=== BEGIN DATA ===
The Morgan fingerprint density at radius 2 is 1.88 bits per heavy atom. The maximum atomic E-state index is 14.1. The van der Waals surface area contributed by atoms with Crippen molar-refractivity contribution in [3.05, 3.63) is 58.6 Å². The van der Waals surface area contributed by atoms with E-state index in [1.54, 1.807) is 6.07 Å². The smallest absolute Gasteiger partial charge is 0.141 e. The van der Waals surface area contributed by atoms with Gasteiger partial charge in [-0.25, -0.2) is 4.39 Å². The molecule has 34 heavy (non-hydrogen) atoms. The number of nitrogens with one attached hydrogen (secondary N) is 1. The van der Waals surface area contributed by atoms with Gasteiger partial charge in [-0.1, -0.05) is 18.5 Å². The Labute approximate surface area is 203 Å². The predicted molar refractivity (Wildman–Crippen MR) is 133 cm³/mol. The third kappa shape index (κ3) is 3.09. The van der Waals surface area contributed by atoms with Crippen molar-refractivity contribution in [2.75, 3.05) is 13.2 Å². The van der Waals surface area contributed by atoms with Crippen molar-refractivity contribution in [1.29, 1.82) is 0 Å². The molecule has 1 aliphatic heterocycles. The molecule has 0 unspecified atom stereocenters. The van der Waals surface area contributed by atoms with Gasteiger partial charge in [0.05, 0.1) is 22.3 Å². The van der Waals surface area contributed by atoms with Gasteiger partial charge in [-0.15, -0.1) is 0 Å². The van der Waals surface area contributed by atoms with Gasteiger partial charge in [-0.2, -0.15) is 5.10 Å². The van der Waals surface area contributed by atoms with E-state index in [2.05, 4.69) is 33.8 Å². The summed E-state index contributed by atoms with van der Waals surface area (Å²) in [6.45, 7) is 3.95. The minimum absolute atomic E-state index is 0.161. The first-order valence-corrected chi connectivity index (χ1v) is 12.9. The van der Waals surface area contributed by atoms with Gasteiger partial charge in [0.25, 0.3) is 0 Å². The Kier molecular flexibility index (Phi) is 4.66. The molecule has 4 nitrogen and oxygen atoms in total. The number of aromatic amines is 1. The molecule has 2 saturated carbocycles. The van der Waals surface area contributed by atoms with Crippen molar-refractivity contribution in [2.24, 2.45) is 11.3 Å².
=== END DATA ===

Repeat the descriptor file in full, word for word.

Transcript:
The Morgan fingerprint density at radius 2 is 1.88 bits per heavy atom. The maximum atomic E-state index is 14.1. The van der Waals surface area contributed by atoms with Crippen molar-refractivity contribution in [3.05, 3.63) is 58.6 Å². The van der Waals surface area contributed by atoms with E-state index in [1.54, 1.807) is 6.07 Å². The smallest absolute Gasteiger partial charge is 0.141 e. The van der Waals surface area contributed by atoms with Gasteiger partial charge in [-0.25, -0.2) is 4.39 Å². The molecule has 34 heavy (non-hydrogen) atoms. The number of nitrogens with one attached hydrogen (secondary N) is 1. The van der Waals surface area contributed by atoms with Gasteiger partial charge in [-0.1, -0.05) is 18.5 Å². The Labute approximate surface area is 203 Å². The predicted molar refractivity (Wildman–Crippen MR) is 133 cm³/mol. The third kappa shape index (κ3) is 3.09. The van der Waals surface area contributed by atoms with Crippen molar-refractivity contribution in [2.75, 3.05) is 13.2 Å². The van der Waals surface area contributed by atoms with Crippen molar-refractivity contribution in [1.29, 1.82) is 0 Å². The molecule has 1 aliphatic heterocycles. The molecule has 0 unspecified atom stereocenters. The van der Waals surface area contributed by atoms with Gasteiger partial charge in [0.05, 0.1) is 22.3 Å². The van der Waals surface area contributed by atoms with Gasteiger partial charge in [-0.15, -0.1) is 0 Å². The van der Waals surface area contributed by atoms with Gasteiger partial charge in [-0.2, -0.15) is 5.10 Å². The van der Waals surface area contributed by atoms with E-state index in [2.05, 4.69) is 33.8 Å². The summed E-state index contributed by atoms with van der Waals surface area (Å²) in [6.45, 7) is 3.95. The minimum absolute atomic E-state index is 0.161. The first-order valence-corrected chi connectivity index (χ1v) is 12.9. The van der Waals surface area contributed by atoms with Gasteiger partial charge in [0.25, 0.3) is 0 Å². The Kier molecular flexibility index (Phi) is 4.66. The molecule has 4 nitrogen and oxygen atoms in total. The number of aromatic amines is 1. The molecule has 2 saturated carbocycles. The van der Waals surface area contributed by atoms with Crippen molar-refractivity contribution in [2.24, 2.45) is 11.3 Å².